Seen from the angle of authority, this shift from the worship of the triumphant Lord to the worship of ritual means that Christ is being denied the right to make any changes as the King of the church—not just in worship forms but in the lives caught up in an idolatrous devotion to things that may be good in themselves.
I have encountered the same mind-set in liberal churches. Sometimes they are intrigued by hearing reports of the work of God under my preaching and witnessing and invite me to conduct a series of meetings, sometimes even agreeing that the purpose should be expressly evangelistic. In one instance in a nearby liberal church I was invited to give a series of three lectures on successive Sunday evenings on the subject of the gospel and our modern culture. Through the presentation I developed the theme that modern man was, at bottom, given over to hopelessness. By contrast, I said that the gospel could change the most hopeless appearing person if that one believed it. I underscored that it didn’t matter who that person was or what that person had done. My presupposition was the active Kingship of Christ as risen Lord who used His gospel message to change any believer’s fundamental relationships.
What happened at the end of the third lecture was a bit of an uproar generated by the pastor of the church coming to his feet and saying he did not believe Christ could change everyone. I believe his words were: “Christ cannot change just anyone. Some people have medical problems and are so mentally disturbed that only the medical experts can help them.”
What impressed me was his candor and the candor of the people in the congregation. In the hub-bub that followed people started arguing with one another. Some said Christ simply couldn’t change just anyone who believed. Others said—especially the younger ones—that they weren’t so certain that He couldn’t.
The question here seems to be different from that in the conservative church where tradition became a kind of religious lockstep for everyone. But beneath the surface, I think there are some striking parallels.
What these folks in the liberal church wanted to avoid was a supernatural Christ who has the kind of ongoing power to touch a life here and now and begin to make that life over in a radical manner. In a sense, you might say that in the typical liberal church the people have gone on strike and locked out the Owner of the church.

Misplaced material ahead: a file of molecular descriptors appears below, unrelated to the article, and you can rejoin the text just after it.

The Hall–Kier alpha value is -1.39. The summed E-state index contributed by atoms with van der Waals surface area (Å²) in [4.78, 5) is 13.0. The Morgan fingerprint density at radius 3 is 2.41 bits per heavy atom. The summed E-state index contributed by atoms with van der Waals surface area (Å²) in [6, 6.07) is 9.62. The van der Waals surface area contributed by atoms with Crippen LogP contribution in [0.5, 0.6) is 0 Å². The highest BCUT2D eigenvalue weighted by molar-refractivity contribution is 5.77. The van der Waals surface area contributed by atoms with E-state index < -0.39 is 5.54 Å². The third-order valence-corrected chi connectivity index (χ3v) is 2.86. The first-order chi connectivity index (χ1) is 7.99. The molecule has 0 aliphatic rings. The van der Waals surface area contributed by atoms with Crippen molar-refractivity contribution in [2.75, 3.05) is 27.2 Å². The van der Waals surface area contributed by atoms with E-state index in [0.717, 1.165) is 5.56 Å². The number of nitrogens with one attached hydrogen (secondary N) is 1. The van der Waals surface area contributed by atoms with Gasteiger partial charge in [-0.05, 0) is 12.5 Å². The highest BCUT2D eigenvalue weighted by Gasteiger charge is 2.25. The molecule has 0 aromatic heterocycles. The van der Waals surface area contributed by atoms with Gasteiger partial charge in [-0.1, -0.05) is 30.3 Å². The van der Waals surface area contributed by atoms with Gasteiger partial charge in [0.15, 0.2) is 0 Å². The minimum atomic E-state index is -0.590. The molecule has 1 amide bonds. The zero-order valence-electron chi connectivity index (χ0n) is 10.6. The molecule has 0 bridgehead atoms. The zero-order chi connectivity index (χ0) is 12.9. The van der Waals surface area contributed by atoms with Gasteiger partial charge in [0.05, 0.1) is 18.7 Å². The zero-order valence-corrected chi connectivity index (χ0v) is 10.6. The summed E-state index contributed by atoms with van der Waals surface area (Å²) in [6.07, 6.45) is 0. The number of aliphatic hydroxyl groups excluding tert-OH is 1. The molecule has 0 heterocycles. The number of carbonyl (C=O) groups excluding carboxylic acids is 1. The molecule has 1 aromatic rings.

I know something of the same happens in conservative churches, though it is more covert. It seems to me that in many conservative and liberal churches the question of whether Christ is really there as risen Lord has been passed over. What has been substituted is a love of church music, of lovely church buildings, and habitual associations that are more sentimental than genuinely spiritual.
The proof is found in the lack of confidence in the transforming power of the message of atonement given in the gospel. This unbelief is shared by many people in conservative congregations. Practical atheists abound in conservative churches as well as liberal ones. These folks attend church and honor the Bible not because they are there to submit everything to the authority of the Father of the Lord Jesus Christ but because of the emotional need that is met by traditional religious order and moral structure. One man put it to me like this: “Even if I didn’t believe God existed, I’d fight for Him all the way. I’d never miss church and would always insist that my family come too. We need religion in our lives. Otherwise the bottom will fall out of everything.”
So our problem is to get the conflict clear and to disentangle our feet from involvement with the secularist and sentimental view of Christ and the church. The difficulty facing the young leader in the Sunday school and his pastor was that they were in some measure accepting the secularist and sentimentalist view of the church which dominated the thinking of the middle-aged couple who resisted any and all outreach.
The pastor, for instance, if he is typical of Protestant clergy, may refer to the church building as “the house of the Lord” and act as though the “sanctuary” had some vague connections with the Old Testament temple. Thus holiness is not something inherent in the people, but in “holy” material things associated with worship. He is also pretty blind to the fact that emotionally he is for many people the head of the church and has taken Christ’s role as the priest of the church. He has not taught from the pulpit and elsewhere that the supreme concern of Christ for His church is obedience to the Great Commission. He is not even sure that “going with the gospel” is Jesus’s overarching priority for the church in the world. He sees gospel proclamation as one spoke in a wheel with many other spokes and has not understood the message of forgiveness is the rim which binds all the separate parts into one. He has therefore not attempted to arouse the “laity” from their passive stance toward worldwide evangelism and the accompanying good deeds which authenticate the gospel.
The result is that his conflict with people like the Jones couple is piecemeal and inconsistent and is all too likely to degenerate into a personality conflict centered around a clash of human wills. In summary his teaching lacks comprehensiveness and confidence because his own vision of Christ’s purpose in the world is clouded.
You cannot expect to have a part in seeing the church renewed unless you see that the heart of the biblical program for the church and the world is Christ’s authority and that by virtue of that authority He has constituted His church as His own special missionary agency in the world. I don’t see how you can challenge people like the Jones couple and others like them to give up their ingrowness unless someone much bigger than you disapproves of it and has another purpose for us.